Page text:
Windows 11 may switch to ReFS from NTFS file system

Windows 11 to use ReFS as the default file system, ditching the legacy NTFS technology.

Windows 11 ReFS
Windows 11 ReFS (Source: @XenoPanther)
  • Microsoft is working to change the Windows 11 file system to ReFS.
  • ReFS overcomes the limitations of NTFS and has corruption resiliency.
  • The new file system is a hidden feature that must be enabled manually.
  • It’s unclear when the feature will be introduced to Windows 11.

Windows 11 may soon switch from the New Technology File System (NTFS) to Resilient File System (ReFS) on new installations. In the latest preview of Windows 11 available through the Dev Channel, a Twitter user has discovered that it’s now possible to enable a hidden option (ID 42189933) to install a clean copy of Windows 11 using ReFS.

ReFS is a technology designed to meet storage needs and overcome limitations from today and tomorrow. The file system can handle large volumes, share storage pools with different systems, and has corruption resiliency.

Initially, the company created the file system to replace NTFS, but it was only available for the server version of Windows. However, it appears that ReFS will finally come to the desktop version of the operating system.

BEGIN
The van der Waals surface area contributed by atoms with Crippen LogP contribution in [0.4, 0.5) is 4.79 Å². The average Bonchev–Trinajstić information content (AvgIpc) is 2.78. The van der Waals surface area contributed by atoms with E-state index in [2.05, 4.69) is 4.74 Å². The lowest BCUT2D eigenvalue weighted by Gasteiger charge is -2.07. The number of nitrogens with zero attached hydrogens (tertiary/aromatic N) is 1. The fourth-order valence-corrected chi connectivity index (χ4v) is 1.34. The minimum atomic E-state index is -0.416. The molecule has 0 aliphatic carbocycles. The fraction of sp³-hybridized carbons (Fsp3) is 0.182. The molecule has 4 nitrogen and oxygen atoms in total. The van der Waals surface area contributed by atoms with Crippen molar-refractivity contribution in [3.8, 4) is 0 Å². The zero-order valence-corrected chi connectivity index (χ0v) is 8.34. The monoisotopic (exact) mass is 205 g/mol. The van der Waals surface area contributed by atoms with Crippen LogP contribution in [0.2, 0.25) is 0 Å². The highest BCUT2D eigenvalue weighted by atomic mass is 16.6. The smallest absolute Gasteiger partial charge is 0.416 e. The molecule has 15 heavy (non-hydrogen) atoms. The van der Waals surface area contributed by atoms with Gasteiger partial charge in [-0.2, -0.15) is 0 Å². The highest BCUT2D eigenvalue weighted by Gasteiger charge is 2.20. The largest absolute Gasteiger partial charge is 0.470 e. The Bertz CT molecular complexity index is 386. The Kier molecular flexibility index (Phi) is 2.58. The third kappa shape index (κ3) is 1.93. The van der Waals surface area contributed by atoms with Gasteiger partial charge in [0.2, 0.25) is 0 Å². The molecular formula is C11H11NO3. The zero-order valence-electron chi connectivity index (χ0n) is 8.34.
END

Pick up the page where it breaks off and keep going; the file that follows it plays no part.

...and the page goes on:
According to another Twitter user, the installation didn’t show any issues with the new file system as the default, and Windows 11 worked as expected.

It’s unclear when Microsoft plans to replace NTFS with ReFS, but seeing that Windows 11 can install and boot from a ReFS partition, it seems that the days of the legacy file system are numbered. In the latest preview of Windows 11, you can use these instructions to try the system with ReFS.

About the author

Mauro Huculak is a Windows How-To Expert who started Pureinfotech in 2010 as an independent online publication. He has also been a Windows Central contributor for nearly a decade. Mauro has over 14 years of experience writing comprehensive guides and creating professional videos about Windows and software, including Android and Linux. Before becoming a technology writer, he was an IT administrator for seven years. In total, Mauro has over 20 years of combined experience in technology. Throughout his career, he achieved different professional certifications from Microsoft (MSCA), Cisco (CCNP), VMware (VCP), and CompTIA (A+ and Network+), and he has been recognized as a Microsoft MVP for many years. You can follow him on X (Twitter), YouTube, LinkedIn and Email him at [email protected].